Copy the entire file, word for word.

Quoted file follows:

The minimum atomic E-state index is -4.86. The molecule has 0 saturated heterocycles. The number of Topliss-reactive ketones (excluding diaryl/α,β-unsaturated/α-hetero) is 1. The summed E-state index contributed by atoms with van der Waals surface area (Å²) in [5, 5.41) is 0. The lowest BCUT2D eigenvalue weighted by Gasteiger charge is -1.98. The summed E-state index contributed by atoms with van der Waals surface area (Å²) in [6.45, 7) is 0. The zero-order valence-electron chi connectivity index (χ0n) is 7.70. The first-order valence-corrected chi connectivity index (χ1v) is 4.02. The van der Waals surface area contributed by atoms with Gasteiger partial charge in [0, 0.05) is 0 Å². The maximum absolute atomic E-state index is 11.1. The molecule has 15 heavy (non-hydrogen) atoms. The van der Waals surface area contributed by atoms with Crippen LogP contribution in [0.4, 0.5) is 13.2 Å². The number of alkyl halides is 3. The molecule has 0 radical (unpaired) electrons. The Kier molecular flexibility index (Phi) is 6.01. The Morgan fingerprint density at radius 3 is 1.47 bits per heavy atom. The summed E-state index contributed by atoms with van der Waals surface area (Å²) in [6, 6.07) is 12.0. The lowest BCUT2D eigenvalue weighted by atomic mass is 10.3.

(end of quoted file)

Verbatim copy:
The minimum atomic E-state index is -4.86. The molecule has 0 saturated heterocycles. The number of Topliss-reactive ketones (excluding diaryl/α,β-unsaturated/α-hetero) is 1. The summed E-state index contributed by atoms with van der Waals surface area (Å²) in [5, 5.41) is 0. The lowest BCUT2D eigenvalue weighted by Gasteiger charge is -1.98. The summed E-state index contributed by atoms with van der Waals surface area (Å²) in [6.45, 7) is 0. The zero-order valence-electron chi connectivity index (χ0n) is 7.70. The first-order valence-corrected chi connectivity index (χ1v) is 4.02. The van der Waals surface area contributed by atoms with Gasteiger partial charge in [0, 0.05) is 0 Å². The maximum absolute atomic E-state index is 11.1. The molecule has 15 heavy (non-hydrogen) atoms. The van der Waals surface area contributed by atoms with Crippen LogP contribution in [0.4, 0.5) is 13.2 Å². The number of alkyl halides is 3. The molecule has 0 radical (unpaired) electrons. The Kier molecular flexibility index (Phi) is 6.01. The Morgan fingerprint density at radius 3 is 1.47 bits per heavy atom. The summed E-state index contributed by atoms with van der Waals surface area (Å²) in [6, 6.07) is 12.0. The lowest BCUT2D eigenvalue weighted by atomic mass is 10.3.